4. Pick your favorites
There are loads of lovely flowering plants that are dependable garden additions, but it’s smart to do a little research before making your decisions. Stick to proven performers so that what you end up planting will keep on giving year after year without being demanding. How do you know what will perform for you? Pay attention to what’s doing well in your neighbors’ yards and nearby gardens, and ask your garden center for recommendations. Native plants are often great choices, but with today’s excellent breeding, there are also plenty of plants that do well in the wide array of climates. It’s also a good idea to use plants that flower for weeks and weeks on end so that the garden looks special through spring, summer, and well into fall.
5. Take a look at these
To start you off on the right track, here are a few gorgeous, long-lived, and easy-to-grow plants to help you fill your forever flower garden. Start with plants that bloom nonstop for much of the season. For example, Flower Carpet roses are a great choice because they bloom between five to nine months a year (and even longer in the warmest climates), covering themselves in masses of blooms. They’re hardy in USDA Zones 4–10 and are available in a variety of color options. With their low-growing form, Flower Carpet roses work nicely with a range of other flowering perennials. And perhaps best of all, they require no chemicals or fancy pruning to keep them looking good for months.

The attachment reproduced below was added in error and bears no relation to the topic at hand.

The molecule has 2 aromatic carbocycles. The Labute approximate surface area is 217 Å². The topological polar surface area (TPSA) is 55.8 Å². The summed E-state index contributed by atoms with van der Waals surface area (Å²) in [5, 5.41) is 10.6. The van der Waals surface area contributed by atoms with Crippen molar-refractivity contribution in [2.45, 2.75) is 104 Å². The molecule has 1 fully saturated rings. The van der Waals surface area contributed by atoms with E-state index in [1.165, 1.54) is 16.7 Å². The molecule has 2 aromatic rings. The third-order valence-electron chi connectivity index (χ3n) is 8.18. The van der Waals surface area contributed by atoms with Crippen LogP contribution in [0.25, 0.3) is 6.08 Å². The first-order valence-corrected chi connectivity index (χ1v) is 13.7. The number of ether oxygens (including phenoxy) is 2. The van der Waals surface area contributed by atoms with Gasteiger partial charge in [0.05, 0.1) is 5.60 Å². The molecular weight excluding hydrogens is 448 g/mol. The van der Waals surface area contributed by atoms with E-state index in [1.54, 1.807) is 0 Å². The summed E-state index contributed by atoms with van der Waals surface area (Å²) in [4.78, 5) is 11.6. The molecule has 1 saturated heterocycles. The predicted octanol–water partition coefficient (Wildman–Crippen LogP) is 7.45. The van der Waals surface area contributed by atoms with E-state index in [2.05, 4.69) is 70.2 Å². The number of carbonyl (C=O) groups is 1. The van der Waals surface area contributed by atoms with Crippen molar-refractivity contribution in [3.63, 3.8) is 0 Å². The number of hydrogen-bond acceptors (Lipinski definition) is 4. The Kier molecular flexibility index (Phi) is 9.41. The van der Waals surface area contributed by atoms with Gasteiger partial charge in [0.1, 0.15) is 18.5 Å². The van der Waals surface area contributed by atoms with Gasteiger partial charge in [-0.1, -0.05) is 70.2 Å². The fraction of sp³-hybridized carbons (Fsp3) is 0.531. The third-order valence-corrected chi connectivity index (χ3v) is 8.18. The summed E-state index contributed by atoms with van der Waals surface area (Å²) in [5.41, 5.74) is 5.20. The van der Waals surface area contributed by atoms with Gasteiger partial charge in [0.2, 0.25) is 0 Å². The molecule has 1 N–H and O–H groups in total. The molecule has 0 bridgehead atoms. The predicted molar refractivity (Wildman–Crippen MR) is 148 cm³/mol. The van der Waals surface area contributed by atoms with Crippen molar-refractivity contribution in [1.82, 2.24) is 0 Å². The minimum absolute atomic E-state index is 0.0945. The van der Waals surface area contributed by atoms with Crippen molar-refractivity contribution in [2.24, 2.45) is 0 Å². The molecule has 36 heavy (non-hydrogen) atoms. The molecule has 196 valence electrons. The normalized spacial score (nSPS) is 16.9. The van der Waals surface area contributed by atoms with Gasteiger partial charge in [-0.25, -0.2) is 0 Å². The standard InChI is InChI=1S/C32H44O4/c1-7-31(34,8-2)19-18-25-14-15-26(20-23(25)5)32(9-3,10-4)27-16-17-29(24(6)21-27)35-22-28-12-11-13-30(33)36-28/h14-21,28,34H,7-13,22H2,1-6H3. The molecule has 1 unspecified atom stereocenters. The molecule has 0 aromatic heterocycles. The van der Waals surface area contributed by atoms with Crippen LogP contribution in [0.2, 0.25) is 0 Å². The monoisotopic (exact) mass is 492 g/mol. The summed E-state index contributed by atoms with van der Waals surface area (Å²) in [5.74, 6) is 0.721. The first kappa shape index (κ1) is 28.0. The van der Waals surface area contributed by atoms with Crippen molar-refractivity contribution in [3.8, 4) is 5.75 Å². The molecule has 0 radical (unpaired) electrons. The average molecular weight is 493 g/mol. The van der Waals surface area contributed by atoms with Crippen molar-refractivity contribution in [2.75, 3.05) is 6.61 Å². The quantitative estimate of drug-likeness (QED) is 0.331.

Perennial salvias are super easy to grow, and they add interest and texture to any garden, throwing up spires of butterfly-attracting flowers all summer long. The most common salvia colors are blue and purple, but there are a few pink, white, red, and coral varieties as well. Warmer-climate gardeners will also enjoy verbena blossoms for much of the summer, even those super hot days. Another warm-climate forever-garden plant option is the gorgeous rockrose or cistus, with its soft green foliage and poppy-like flowers covering nicely mounded bushes. Their colors range from soft white and pink to bright magenta. Cistus tolerates high heat and hot sun while blooming from late spring to fall.